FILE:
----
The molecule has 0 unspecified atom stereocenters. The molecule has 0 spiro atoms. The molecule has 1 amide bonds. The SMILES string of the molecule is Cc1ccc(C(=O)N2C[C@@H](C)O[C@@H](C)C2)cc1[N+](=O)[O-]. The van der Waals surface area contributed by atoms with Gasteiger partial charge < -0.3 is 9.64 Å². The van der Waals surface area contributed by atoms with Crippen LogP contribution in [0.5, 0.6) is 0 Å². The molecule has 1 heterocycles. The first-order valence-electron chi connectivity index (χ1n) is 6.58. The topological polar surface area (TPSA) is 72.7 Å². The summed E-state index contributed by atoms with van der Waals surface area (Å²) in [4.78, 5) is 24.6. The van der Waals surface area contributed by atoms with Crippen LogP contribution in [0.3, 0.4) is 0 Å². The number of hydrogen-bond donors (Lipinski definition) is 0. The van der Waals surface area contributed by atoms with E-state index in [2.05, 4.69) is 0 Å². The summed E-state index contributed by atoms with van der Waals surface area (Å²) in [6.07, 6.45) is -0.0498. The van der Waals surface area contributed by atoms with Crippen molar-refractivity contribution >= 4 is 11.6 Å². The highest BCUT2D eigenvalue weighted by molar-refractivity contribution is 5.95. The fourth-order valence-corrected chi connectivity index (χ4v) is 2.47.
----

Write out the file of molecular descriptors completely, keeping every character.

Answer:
The molecule has 0 unspecified atom stereocenters. The molecule has 0 spiro atoms. The molecule has 1 amide bonds. The SMILES string of the molecule is Cc1ccc(C(=O)N2C[C@@H](C)O[C@@H](C)C2)cc1[N+](=O)[O-]. The van der Waals surface area contributed by atoms with Gasteiger partial charge < -0.3 is 9.64 Å². The van der Waals surface area contributed by atoms with Crippen LogP contribution in [0.5, 0.6) is 0 Å². The molecule has 1 heterocycles. The first-order valence-electron chi connectivity index (χ1n) is 6.58. The topological polar surface area (TPSA) is 72.7 Å². The summed E-state index contributed by atoms with van der Waals surface area (Å²) in [4.78, 5) is 24.6. The van der Waals surface area contributed by atoms with Crippen LogP contribution in [0.3, 0.4) is 0 Å². The number of hydrogen-bond donors (Lipinski definition) is 0. The van der Waals surface area contributed by atoms with E-state index in [2.05, 4.69) is 0 Å². The summed E-state index contributed by atoms with van der Waals surface area (Å²) in [6.07, 6.45) is -0.0498. The van der Waals surface area contributed by atoms with Crippen molar-refractivity contribution >= 4 is 11.6 Å². The highest BCUT2D eigenvalue weighted by molar-refractivity contribution is 5.95. The fourth-order valence-corrected chi connectivity index (χ4v) is 2.47.